Those supposed health benefits are mostly attributed to apple cider vinegar. Some marketers limit their claims to it being a “wellness supplement,” while others go whole hog and promote it for weight loss, constipation, lowering blood sugar, reducing cholesterol, fighting inflammation, improving digestion, burning fat, killing bacteria, reducing blood pressure and improving hair health. As a general rule, skepticism should be triggered by an unusually large number of claims made on behalf of some supplement. Different medical conditions have different causes and it is unlikely that the same intervention addresses them all. However, that doesn’t mean that there may not be some basis for some claims. 

Apple cider vinegar in its liquid form has been the subject of a surprisingly large number of studies. A research group in Denmark scoured the scientific literature and came up with 487 papers that had investigated some aspect of apple cider vinegar. Of these 13 were performed on humans and 12 on animals. The animal studies do not have much relevance because the doses of vinegar used were much larger than what people would normally take, but at least they revealed no significant side effects. As far as the human studies go, most used a small number of subjects and were questionably blinded. A significant challenge with vinegar research is finding an appropriate placebo. Anything that has a similarly acidic taste can also have some physiological activity. In any case, a few studies showed somewhat reduced glucose in the blood after a meal that was preceded by taking two tablespoons of apple cider vinegar. A couple of studies investigated weight loss and found that daily consumption of the same amount reduced daily calorie intake by about 200 calories. In general, the evidence for any benefit was found to be of very low quality, and importantly, none of the studies used vinegar powder.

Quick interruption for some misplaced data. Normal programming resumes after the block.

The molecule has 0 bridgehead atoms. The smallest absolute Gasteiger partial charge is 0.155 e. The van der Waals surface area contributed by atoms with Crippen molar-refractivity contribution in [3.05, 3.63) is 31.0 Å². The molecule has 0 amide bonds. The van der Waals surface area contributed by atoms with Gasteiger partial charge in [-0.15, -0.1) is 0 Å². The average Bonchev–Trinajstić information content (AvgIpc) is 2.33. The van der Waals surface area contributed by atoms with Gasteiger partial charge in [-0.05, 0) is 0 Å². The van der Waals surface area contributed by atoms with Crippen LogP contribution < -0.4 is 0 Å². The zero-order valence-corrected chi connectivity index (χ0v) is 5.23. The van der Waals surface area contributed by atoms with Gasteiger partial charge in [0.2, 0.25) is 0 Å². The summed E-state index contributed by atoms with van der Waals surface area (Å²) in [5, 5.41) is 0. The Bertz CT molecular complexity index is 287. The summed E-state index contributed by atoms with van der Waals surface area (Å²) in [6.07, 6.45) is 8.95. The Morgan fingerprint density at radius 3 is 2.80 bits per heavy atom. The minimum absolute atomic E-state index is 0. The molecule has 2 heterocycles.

Vinegar can brighten up the taste of a salad, it can add gusto to French fries and can serve as a useful marinade for meats. But as a medicinal substance, the hype is not backed by evidence, particularly for the tablets, capsules or gummies. Still, powdered apple cider vinegar does have a use. Rub it on a steak before barbecuing. You will enjoy the taste. As far as negating any unhealthy effect that steak may have, it will work about as well as dried stag’s pizzle.